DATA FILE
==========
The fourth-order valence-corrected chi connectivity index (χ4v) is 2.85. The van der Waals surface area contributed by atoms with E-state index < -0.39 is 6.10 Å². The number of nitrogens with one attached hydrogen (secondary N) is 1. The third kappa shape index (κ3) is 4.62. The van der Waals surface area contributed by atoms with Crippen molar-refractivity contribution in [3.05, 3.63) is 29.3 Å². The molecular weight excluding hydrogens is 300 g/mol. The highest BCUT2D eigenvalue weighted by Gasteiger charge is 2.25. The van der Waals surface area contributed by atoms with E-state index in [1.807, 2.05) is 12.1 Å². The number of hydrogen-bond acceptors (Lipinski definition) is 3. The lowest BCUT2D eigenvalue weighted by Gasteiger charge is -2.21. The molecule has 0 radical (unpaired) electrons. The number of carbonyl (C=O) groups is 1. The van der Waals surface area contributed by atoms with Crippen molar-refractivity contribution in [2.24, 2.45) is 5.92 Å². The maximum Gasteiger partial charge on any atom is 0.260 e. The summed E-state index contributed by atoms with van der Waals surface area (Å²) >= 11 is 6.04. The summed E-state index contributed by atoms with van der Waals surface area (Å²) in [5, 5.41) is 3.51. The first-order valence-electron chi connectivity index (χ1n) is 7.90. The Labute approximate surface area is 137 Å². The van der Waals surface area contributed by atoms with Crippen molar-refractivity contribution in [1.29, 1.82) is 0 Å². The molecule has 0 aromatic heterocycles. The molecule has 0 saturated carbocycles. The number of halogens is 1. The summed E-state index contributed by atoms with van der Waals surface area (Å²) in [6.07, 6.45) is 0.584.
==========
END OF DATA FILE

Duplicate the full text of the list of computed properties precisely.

The fourth-order valence-corrected chi connectivity index (χ4v) is 2.85. The van der Waals surface area contributed by atoms with E-state index < -0.39 is 6.10 Å². The number of nitrogens with one attached hydrogen (secondary N) is 1. The third kappa shape index (κ3) is 4.62. The van der Waals surface area contributed by atoms with Crippen molar-refractivity contribution in [3.05, 3.63) is 29.3 Å². The molecular weight excluding hydrogens is 300 g/mol. The highest BCUT2D eigenvalue weighted by Gasteiger charge is 2.25. The van der Waals surface area contributed by atoms with E-state index in [1.807, 2.05) is 12.1 Å². The number of hydrogen-bond acceptors (Lipinski definition) is 3. The lowest BCUT2D eigenvalue weighted by Gasteiger charge is -2.21. The molecule has 0 radical (unpaired) electrons. The number of carbonyl (C=O) groups is 1. The van der Waals surface area contributed by atoms with Crippen molar-refractivity contribution in [2.24, 2.45) is 5.92 Å². The maximum Gasteiger partial charge on any atom is 0.260 e. The summed E-state index contributed by atoms with van der Waals surface area (Å²) >= 11 is 6.04. The summed E-state index contributed by atoms with van der Waals surface area (Å²) in [5, 5.41) is 3.51. The first-order valence-electron chi connectivity index (χ1n) is 7.90. The Labute approximate surface area is 137 Å². The van der Waals surface area contributed by atoms with Crippen molar-refractivity contribution in [1.29, 1.82) is 0 Å². The molecule has 0 aromatic heterocycles. The molecule has 0 saturated carbocycles. The number of halogens is 1. The summed E-state index contributed by atoms with van der Waals surface area (Å²) in [6.07, 6.45) is 0.584.